Celtics

Antetokounmpo helps Bucks spoil Celtics' home opener, 108-100

Antetokounmpo helps Bucks spoil Celtics' home opener, 108-100

BOSTON – Before Wednesday night’s tip-off against the Milwaukee Bucks, a recorded message from Gordon Hayward played on the Jumbotron above center court.
 
Hayward, out indefinitely after suffering a dislocated left ankle and fractured tibia in the first quarter of Boston’s 102-99 loss at Cleveland on Tuesday, had a simple message for those at the TD Garden about wishing he was there with his teammates.

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They feel the same way, especially after coming up short for the second time in as many nights.
 
This time it was the Milwaukee Bucks getting it done down the stretch in defeating Boston 108-100.
 
Boston (0-2) has opened the season with back-to-back losses for the first time since 2013, Brad Stevens’ first season as the Celtics head coach.
 
After a fairly close start, Boston found itself down 58-53 at the half.
 
And just like their game at Cleveland the previous night, the Celtics were a different team in the third quarter.
 
Boston would pull ahead by as many as six points in the third before going into the fourth holding on to an 80-76 lead.
 
Jaylen Brown, who scored a career-high 25 points against the Cavs on Tuesday, was the catalyst to Boston’s third-quarter surge with nine of his 18 points in the quarter.
 
But Milwaukee’s Giannis Antetokounmpo, limited early on with foul trouble, seemed to get stronger and more impactful as the game progressed. He was one rebound shy of a double-double at the half, before finishing with 37 points and 13 rebounds.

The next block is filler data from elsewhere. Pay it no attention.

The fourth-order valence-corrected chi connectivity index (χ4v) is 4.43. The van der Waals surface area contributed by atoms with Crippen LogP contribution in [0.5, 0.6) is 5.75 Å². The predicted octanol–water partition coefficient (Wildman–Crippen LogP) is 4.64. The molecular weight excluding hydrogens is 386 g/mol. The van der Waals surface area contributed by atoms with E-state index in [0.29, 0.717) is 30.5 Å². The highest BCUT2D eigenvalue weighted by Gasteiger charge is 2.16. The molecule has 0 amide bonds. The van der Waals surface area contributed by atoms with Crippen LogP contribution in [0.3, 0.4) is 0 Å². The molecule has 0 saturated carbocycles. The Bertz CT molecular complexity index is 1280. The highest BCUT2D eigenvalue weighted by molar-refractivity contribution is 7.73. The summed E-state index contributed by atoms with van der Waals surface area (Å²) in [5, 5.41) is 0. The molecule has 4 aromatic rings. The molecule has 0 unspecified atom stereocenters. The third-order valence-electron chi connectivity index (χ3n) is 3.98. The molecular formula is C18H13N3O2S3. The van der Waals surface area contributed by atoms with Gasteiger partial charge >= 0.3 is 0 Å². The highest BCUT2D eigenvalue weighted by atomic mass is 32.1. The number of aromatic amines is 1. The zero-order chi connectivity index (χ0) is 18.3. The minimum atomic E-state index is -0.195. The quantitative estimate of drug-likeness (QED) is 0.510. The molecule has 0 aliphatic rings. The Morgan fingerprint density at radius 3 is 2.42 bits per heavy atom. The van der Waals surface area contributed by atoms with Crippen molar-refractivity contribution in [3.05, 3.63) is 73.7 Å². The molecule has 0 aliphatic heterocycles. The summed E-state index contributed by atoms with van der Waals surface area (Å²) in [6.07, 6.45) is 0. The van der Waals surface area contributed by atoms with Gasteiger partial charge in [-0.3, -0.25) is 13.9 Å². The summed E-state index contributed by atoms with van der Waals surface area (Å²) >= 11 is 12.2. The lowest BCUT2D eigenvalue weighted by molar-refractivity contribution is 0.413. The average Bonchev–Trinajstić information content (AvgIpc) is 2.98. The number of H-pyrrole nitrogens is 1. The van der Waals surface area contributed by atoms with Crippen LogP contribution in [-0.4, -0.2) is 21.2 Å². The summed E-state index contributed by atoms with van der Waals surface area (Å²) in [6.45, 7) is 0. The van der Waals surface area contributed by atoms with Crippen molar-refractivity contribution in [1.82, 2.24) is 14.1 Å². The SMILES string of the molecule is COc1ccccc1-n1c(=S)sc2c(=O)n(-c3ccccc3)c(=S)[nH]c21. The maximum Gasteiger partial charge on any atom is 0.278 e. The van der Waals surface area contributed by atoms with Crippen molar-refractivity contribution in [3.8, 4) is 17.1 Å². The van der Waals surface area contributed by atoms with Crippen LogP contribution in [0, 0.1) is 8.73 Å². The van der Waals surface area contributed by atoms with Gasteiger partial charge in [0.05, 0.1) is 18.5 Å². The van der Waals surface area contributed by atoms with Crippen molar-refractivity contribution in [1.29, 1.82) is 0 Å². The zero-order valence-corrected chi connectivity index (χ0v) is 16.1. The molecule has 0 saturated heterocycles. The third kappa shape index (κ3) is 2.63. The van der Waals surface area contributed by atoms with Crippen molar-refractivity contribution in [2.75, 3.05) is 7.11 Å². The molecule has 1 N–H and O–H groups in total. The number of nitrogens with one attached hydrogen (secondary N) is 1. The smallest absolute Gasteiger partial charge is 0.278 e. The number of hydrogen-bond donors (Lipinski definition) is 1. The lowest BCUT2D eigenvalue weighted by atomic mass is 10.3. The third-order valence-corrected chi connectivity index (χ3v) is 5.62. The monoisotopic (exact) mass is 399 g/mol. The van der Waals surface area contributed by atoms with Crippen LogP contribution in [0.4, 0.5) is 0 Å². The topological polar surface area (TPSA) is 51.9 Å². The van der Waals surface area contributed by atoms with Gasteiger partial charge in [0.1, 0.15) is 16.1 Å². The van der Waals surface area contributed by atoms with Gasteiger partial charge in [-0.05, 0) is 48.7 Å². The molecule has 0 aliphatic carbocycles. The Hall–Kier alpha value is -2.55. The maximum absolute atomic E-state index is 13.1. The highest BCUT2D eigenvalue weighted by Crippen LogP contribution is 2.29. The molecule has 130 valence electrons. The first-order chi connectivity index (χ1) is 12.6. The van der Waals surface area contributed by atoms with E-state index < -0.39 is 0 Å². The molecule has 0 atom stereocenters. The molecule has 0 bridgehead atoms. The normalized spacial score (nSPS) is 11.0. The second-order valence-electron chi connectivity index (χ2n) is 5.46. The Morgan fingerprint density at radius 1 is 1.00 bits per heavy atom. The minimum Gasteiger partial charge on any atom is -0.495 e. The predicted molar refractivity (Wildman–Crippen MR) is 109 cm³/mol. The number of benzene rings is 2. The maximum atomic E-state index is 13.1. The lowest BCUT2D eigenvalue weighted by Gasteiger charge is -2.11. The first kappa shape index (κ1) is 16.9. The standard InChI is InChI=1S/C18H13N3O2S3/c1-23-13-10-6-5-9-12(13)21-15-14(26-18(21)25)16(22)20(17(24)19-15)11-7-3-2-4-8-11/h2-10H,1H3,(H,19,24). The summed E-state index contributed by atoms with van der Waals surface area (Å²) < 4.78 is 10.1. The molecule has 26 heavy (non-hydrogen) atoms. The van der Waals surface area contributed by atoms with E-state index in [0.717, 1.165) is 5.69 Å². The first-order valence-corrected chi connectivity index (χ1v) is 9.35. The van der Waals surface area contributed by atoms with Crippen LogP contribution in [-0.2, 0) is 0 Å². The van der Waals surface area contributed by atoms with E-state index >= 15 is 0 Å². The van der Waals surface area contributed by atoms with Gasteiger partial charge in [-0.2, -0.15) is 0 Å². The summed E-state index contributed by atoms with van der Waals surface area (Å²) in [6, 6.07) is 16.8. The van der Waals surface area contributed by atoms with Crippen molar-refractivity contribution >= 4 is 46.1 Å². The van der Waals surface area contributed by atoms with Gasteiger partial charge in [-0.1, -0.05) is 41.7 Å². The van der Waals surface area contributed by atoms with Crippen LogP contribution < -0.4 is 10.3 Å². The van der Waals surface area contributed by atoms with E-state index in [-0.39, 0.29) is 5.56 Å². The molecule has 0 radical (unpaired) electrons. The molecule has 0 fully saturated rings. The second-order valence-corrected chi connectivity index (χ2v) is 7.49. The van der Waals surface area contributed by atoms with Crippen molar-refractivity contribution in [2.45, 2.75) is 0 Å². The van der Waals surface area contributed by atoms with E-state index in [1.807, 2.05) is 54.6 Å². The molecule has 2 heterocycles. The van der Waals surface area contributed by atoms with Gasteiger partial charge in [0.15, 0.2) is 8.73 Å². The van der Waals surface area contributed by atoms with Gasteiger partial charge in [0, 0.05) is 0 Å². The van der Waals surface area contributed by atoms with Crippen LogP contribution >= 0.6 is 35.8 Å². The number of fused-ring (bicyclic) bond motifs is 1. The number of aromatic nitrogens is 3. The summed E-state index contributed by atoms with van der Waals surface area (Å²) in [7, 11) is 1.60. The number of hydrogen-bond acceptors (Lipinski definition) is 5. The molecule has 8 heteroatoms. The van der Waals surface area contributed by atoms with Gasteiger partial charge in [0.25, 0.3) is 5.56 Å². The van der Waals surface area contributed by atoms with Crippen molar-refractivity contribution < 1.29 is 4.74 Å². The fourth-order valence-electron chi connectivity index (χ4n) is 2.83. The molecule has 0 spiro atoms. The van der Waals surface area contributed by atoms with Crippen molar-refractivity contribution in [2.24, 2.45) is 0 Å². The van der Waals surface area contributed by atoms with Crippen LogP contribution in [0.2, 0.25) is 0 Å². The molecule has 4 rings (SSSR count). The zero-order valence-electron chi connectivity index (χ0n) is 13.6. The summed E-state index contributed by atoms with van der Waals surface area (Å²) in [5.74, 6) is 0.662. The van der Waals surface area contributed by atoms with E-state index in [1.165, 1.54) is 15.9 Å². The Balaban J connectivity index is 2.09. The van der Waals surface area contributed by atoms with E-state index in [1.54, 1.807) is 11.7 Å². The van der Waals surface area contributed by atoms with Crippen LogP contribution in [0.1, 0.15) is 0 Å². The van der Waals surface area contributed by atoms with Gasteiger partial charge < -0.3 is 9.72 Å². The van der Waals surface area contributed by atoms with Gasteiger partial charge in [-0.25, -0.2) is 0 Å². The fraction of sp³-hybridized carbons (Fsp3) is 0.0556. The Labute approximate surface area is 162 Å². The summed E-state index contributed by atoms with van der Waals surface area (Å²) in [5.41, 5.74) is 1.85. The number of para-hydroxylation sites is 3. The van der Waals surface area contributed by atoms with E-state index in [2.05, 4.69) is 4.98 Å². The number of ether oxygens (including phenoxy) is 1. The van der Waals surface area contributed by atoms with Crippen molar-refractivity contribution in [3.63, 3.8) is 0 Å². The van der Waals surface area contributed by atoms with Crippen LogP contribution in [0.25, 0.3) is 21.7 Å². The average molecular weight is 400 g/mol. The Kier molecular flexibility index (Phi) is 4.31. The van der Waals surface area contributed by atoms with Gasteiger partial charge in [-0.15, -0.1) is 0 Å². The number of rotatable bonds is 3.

Most of the fourth quarter was spent as a one-possession game, with neither team showing the ability to take over and pull away until the final few minutes as Milwaukee made just enough plays at both ends of the floor to keep the Celtics from overtaking them.

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A weeks-late realization that the Celtics kind of did chase LeBron out of the East

A weeks-late realization that the Celtics kind of did chase LeBron out of the East

Jayson Tatum's Game 7 dunk did not influence LeBron James' decision to leave the Eastern Conference, no matter how much I will continue to say it daily. 

The truth, as we've all realized, is that LeBron's mind was made up long before Tatum boomed him right in the face. 

But while it wasn't about that specific play, it kind of was about Tatum dunks. And Jaylen Brown dunks. And Al Horford dunks. And these heartbreakers. 

For as much as we talk about the Celtics having a wide-open path to the NBA Finals now, the truth is they had that anyway if LeBron stayed with Cleveland. The ever-careful superstar had to know his options were to either stay in the East and get smoked by the Celtics or go out West and get smoked by the Warriors. If the results are the same, he might as well experience them in a nicer city. 

James' decision to go to the Lakers clearly wasn't about winning. If it were, he would have explored options like the Celtics, Rockets or taken the 76ers seriously.